Can’t tell what that stain is? Still want to remove it? Try this sure-fire remover: Mix a teaspoon of 3% hydrogen peroxide with a little cream of tartar or a dab of non-gel toothpaste. Rub the paste on the stain with a soft cloth. Rinse. The stain, whatever it was, should be gone.
Try a little tenderness to remove protein-based stains like milk, chocolate, and blood from clothes. For fresh wet stains, sprinkle on enough meat tenderizer to cover the area and let it sit for an hour. Then brush off the dried tenderizer and launder as usual. For stains that are already set, mix water and meat tenderizer to make a paste and rub it into the stain. Wait an hour before laundering as usual.
Let’s face it: Pouring detergent or stain remover onto a soiled garment is often a hit-or-miss proposition — and when you miss, it usually involves grabbing the paper towels to soak up a spill. Make life easier for yourself. Use a small paintbrush to apply liquid stain remover to dirty shirt collars and such. It’s neater and a lot more accurate.
Sandwich and Freezer Bags
If you’re planning a trip to a friend’s beach house and think you’ll be doing a few loads of laundry while you’re there, premeasure some detergent in a bag that you can pour out when the time comes. Beats lugging a big box of detergent down to the shore.
An empty spray bottle can always be put to good use around your laundry room. Use clean, recycled bottles to spray water on your clothes as you’re ironing. Or fill a spray bottle with stain remover solution so that you can apply it to your garments without having to blot up drips.
Removing a stain can be a pain, especially one that has soaked deep down into soft fibers. To remove those deep stains, try using a soft-bristled nylon toothbrush, dabbing it gently to work in the stain-removing agent (bleach or vinegar, for example) until the stain is gone.
To eliminate a fresh grease spot on a suede jacket or skirt, gently brush it with a soft toothbrush dipped in white vinegar. Let the spot air-dry, then brush with a suede brush. Repeat if necessary. You can also generally tone up suede items by lightly wiping them with a sponge dipped in vinegar.
You can lift out many water-soluble stains-including beer, orange and other fruit juices, black coffee or tea, and vomit-from your cotton-blend clothing by patting the spot with a cloth or towel moistened with undiluted white vinegar just before placing it in the wash. For large stains, you may want to soak the garment overnight in a solution of 3 parts vinegar to 1 part cold water before washing.
Older, set-in stains will often come out in the wash after being pretreated with a solution of 3 tablespoons white vinegar and 2 tablespoons liquid detergent in 1 quart (1 liter) warm water. Rub the solution into the stain, then blot it dry before washing.
Cola, hair dye, ketchup, and wine stains on washable cotton blends should be treated as soon as possible (that is, within 24 hours). Sponge the area with undiluted vinegar and launder immediately afterward. For severe stains, add 1-2 cups vinegar to the wash cycle as well.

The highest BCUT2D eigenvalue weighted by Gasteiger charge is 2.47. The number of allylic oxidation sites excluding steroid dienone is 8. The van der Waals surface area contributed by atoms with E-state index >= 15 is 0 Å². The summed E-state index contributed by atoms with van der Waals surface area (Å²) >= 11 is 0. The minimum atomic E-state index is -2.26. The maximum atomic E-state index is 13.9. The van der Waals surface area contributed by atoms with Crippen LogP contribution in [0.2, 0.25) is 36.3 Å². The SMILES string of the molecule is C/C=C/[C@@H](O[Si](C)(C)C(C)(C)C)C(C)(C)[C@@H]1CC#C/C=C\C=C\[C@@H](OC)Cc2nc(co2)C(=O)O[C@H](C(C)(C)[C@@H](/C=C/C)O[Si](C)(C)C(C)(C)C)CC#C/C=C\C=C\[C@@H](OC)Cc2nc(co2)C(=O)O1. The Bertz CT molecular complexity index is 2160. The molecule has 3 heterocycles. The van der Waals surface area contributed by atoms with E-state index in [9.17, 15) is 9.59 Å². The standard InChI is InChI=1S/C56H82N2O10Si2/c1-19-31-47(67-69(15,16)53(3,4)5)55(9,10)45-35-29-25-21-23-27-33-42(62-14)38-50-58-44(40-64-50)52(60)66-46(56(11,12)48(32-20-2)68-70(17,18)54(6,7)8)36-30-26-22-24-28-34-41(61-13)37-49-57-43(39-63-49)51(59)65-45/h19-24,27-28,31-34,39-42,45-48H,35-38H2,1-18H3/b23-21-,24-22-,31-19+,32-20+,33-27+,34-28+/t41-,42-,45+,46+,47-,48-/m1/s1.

To remove a rust stain from your cotton work clothes, moisten the spot with some full-strength vinegar and then rub in a bit of salt. If it’s warm outdoors, let it dry in the sunlight (otherwise a sunny window will do), then toss it in the wash.
Somehow or other, kids often manage to get crayon marks on their clothing. You can easily get these stains off by rubbing them with a recycled toothbrush soaked in undiluted vinegar before washing them.
Are you tired of seeing those old sweat rings around your shirt collars? What about the annoying discoloration along the edges of your cuffs? Give them the boot by scrubbing the material with a paste made from 2 parts white vinegar to 3 parts baking soda. Let the paste set for half an hour before washing. This approach also works to remove light mildew stains from clothing.
Want to see those sweat marks disappear from shirts and other garments? Just pour a bit of vinegar directly onto the stain, and rub it into the fabric before placing the item in the wash. You can also remove deodorant stains from your washable shirts and blouses by gently rubbing the spot with undiluted vinegar before laundering.
Did someone in your house come home with a leaky pen in his pocket? Treat the stain by first wetting it with some white vinegar, then rub in a paste of 2 parts vinegar to 3 parts cornstarch. Let the paste thoroughly dry before washing the item.
Whether you nick yourself while shaving, or receive an unexpected scratch, it’s important to treat the stains on your clothing as soon as possible; bloodstains are relatively easy to remove before they set but can be nearly impossible to wash out after 24 hours. If you can get to the stain before it sets, treat it by pouring full-strength white vinegar on the spot. Let it soak in for 5-10 minutes, then blot well with a cloth or towel. Repeat if necessary, then wash immediately.See more uses for Vinegar.
If laundering with detergent isn’t enough to get tough stains such as blood, grass, or tomato sauce out of a fabric, try a clear ammonia-based spray-on window cleaner instead. (It’s the ammonia in the window cleaner that does the trick, and you want uncolored cleaner to avoid staining the fabric.) Spray the stain with the window cleaner and let it sit for up to 15 minutes. Blot with a clean rag, rinse with cool water, and launder again.
A few tips:
Do a test on a seam or other inconspicuous part of the garment to see if the color runs.
Use cool water and don’t put the garment in the dryer until the stain is completely gone.
Don’t use this on silk, wool, or their blends.
If the fabric color seems changed after using window cleaner on it, moisten the fabric with white vinegar and rinse it with water. Acidic vinegar will neutralize alkaline ammonia.See more uses for Window Cleaner.